3 ways to build a work-life balance

Jul 13, 2018

Work/life balance tends to be one of the reasons that many of us enter into freelancing and entrepreneurship. On the outside looking in, it may seem as if there is parity between our work lives and our personal lives. Yet, by leaning in closer, we may discover that work/life balance can be equally as difficult for those of us who are self-employed as it is for those who are traditionally employed.


Because neither our home nor professional lives are always predictable, linear, logical, or fair. Deals fall through; contracts aren’t signed; and balances may be past due. Compound that with unexpected illnesses, the death of a family member, or an unexpected life event, and some freelancers find themselves in quite the conundrum, not sure how to prioritize or how to determine what has to give.

And it’s for this reason that sometimes our desire to put equal time and energy into our work life and our personal life may feel like an endless and tenuous game of tug-of-war—one of my least favorite games growing up. Besides the inevitable sore palms and aching arms, there was always the looming sense that there were never any real winners, just a bunch of sore kids with one group having earned bragging rights for the rest of the school year.

The seriousness of finding balance doesn’t relegate it to the same designation as that of a children’s game, but it does call into question why we sometimes pit two things that are equally valuable—work and life—against each other. The reality is that they can be complementary and not contending forces.

Here are a few simple strategies that you may want to consider in order to create that balance:

Set office hours

Whether you work remotely, in a co-space environment, or even in a brick-and-mortar space, you may want to consider establishing set office hours. There tends to be a misconception that freelancers are available 24/7. Although you may have great flexibility and adaptability, structure is still important to your longevity in the industry. Set office hours signal to your clients when you are available and more importantly, it frees you up to have a life outside of work.

Say no

I have written about this before and it is worth repeating it in this blog:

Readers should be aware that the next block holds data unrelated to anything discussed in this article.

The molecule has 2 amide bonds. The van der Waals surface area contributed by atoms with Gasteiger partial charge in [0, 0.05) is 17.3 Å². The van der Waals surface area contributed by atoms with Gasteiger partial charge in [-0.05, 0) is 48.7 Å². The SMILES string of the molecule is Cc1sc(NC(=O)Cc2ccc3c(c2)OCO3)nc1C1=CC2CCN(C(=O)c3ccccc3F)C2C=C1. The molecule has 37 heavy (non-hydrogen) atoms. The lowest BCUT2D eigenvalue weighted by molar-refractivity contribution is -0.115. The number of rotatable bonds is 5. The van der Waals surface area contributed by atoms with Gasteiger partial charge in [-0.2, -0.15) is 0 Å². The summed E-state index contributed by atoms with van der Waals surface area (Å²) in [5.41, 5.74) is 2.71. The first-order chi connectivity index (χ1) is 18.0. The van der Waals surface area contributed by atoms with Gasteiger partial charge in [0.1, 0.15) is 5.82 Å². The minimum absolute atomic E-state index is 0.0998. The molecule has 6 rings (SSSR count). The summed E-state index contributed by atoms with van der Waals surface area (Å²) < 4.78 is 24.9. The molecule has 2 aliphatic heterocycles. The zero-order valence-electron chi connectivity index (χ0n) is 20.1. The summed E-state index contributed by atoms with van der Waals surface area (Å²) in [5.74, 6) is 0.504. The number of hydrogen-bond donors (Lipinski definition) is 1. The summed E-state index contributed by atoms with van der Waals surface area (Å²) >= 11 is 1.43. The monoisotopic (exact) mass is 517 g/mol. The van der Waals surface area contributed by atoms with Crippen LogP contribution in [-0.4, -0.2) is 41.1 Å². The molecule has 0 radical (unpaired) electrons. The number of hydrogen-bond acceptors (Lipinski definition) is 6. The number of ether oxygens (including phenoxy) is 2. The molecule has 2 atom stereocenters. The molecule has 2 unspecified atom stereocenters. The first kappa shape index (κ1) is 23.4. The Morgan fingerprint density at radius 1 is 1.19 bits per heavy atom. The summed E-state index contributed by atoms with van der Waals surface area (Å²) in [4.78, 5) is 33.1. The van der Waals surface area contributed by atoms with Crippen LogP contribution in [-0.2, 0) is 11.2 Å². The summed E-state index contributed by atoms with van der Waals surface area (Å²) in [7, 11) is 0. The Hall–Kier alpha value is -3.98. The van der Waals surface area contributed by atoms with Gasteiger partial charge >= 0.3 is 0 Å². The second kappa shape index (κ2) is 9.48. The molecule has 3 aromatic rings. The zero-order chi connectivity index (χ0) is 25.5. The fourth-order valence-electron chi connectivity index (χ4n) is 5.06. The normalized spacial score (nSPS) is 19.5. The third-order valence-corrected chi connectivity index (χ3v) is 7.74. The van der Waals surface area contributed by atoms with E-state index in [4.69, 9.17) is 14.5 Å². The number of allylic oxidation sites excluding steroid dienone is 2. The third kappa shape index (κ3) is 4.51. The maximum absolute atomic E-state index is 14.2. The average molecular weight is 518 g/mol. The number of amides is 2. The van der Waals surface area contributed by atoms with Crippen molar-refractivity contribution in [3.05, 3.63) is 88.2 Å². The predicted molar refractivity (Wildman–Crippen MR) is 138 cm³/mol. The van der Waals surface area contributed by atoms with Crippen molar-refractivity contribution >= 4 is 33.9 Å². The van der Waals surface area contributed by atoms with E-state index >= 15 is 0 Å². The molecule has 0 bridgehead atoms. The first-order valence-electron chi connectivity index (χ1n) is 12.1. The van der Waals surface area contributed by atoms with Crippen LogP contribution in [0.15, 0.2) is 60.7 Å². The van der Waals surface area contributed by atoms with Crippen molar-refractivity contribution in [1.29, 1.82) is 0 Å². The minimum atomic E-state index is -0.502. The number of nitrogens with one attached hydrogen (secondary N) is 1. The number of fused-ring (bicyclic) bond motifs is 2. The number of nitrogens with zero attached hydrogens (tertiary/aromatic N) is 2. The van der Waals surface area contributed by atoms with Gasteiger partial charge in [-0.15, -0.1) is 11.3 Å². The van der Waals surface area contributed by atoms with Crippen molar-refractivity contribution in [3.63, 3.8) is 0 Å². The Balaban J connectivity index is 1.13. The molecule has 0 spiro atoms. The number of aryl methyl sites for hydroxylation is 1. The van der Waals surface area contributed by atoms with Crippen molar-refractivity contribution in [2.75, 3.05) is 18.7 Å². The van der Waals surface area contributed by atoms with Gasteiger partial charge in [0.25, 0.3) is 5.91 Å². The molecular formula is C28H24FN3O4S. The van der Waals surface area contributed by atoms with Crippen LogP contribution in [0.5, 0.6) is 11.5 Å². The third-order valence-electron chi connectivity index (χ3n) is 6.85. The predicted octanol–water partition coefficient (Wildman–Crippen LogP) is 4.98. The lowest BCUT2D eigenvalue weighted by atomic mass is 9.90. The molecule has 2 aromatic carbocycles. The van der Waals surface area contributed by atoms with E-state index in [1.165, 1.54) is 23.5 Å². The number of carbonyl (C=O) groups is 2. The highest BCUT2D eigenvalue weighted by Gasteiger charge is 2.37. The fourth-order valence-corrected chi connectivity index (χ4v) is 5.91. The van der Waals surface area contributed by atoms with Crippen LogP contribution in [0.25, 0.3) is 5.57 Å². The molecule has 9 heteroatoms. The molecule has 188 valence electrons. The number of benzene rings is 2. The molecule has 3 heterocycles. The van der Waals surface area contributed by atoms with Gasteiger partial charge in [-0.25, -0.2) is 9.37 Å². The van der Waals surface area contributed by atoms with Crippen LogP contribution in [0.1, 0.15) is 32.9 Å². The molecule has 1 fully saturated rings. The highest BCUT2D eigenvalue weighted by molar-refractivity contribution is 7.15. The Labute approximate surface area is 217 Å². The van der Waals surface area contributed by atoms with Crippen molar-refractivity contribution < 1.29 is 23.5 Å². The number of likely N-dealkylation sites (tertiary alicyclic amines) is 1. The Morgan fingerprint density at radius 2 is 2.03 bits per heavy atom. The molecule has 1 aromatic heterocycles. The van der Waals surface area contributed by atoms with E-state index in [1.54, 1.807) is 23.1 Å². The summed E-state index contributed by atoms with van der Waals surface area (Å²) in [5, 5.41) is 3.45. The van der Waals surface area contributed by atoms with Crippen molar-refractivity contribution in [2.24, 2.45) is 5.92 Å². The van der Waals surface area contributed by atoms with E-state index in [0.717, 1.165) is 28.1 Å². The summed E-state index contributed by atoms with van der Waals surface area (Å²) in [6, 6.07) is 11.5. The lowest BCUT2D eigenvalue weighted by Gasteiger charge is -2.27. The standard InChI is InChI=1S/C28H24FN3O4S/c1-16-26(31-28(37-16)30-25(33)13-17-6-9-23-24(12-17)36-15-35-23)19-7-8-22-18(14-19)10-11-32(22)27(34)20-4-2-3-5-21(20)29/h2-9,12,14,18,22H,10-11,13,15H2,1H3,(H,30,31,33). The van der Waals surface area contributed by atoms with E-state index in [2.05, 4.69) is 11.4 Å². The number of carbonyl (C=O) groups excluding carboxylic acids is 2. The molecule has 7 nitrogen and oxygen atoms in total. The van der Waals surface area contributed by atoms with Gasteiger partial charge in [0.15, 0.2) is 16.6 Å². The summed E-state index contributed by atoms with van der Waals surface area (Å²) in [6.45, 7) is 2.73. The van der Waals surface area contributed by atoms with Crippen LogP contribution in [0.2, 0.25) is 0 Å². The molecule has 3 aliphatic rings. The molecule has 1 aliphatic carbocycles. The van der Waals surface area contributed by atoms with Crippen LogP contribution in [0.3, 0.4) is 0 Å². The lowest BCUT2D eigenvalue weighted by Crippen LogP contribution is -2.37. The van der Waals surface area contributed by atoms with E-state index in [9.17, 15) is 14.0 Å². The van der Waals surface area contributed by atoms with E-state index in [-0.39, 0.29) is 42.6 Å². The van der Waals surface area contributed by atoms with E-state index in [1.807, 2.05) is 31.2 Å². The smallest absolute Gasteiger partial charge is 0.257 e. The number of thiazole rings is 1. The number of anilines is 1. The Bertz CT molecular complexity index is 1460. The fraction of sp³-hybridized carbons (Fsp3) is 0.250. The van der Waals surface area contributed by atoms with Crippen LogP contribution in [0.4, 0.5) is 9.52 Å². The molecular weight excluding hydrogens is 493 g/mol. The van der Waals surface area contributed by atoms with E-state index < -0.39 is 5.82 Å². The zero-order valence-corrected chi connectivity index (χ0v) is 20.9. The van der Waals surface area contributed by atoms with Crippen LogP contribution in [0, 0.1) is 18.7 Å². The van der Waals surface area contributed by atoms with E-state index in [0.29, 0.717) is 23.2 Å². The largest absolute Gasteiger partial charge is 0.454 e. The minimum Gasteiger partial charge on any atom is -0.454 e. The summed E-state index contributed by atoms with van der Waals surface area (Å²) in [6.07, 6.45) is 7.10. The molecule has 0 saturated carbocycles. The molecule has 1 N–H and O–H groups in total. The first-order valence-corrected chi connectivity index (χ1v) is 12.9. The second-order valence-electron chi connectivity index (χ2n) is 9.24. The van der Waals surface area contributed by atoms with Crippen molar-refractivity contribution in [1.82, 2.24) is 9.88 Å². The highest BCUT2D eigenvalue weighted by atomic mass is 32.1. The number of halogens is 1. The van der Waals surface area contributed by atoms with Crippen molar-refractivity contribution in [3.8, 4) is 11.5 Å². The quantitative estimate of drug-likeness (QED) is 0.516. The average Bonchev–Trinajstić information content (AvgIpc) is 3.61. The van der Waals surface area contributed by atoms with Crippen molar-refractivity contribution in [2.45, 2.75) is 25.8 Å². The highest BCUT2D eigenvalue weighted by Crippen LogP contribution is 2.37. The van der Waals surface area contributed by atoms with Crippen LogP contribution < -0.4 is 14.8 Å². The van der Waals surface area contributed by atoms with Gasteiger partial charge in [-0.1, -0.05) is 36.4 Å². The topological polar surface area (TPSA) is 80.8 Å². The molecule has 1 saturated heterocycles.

Saying "no" may be incredibly difficult, especially when you are first starting and you are trying to build up your clientele and/or establish your brand. The sooner you become comfortable saying no, or at least having criteria for when a request requires a "no" answer, then the better off you will be in the long haul as those requests start to multiply or they become more time-consuming. The good news is that saying "no" to one thing frees you up to say "yes" to something else.

Budget for vacation time

Just because you have started working for yourself, it doesn’t mean that you should forfeit the fringe benefits that you deserve, including a well-earned vacation. Take the time to budget in vacation time. You may not be able to take concurrent weeks off, but there is a strong possibility that the vacation time can be parceled out and spread out over the year.

Let’s be honest: Burnout is real. It is also preventable. No matter how much you love what you do or how passionate you are, you need a break. By planning ahead of time, you can let your clients know or you can avoid scheduling any projects or events during your designated time away. One of the most rewarding aspects of earmarking vacation time is that you can include your family and friends in the process of both organizing and executing your plans.

The reality is that people do quit or suspend their freelancing careers because they can’t find the sweet spot between what they may want to do and what they have to do. Just like in the game of tug-of-war, a 50/50 split may not be realistic. Yet, the interesting thing about being self-employed/freelancing is that our work/personal lives often intersect and they often overlap. The key is being clear about what work needs to looks like and what life needs to look like for you. And as much as I am speaking about this in generalized terms, your definition of balance is as unique as you are.

Tyra Seldon

Tyra Seldon is a former English Professor turned writer, editor and small business owner. Her writing addresses the intersections of race, gender, culture and education. seldonwritinggroup@hotmail.com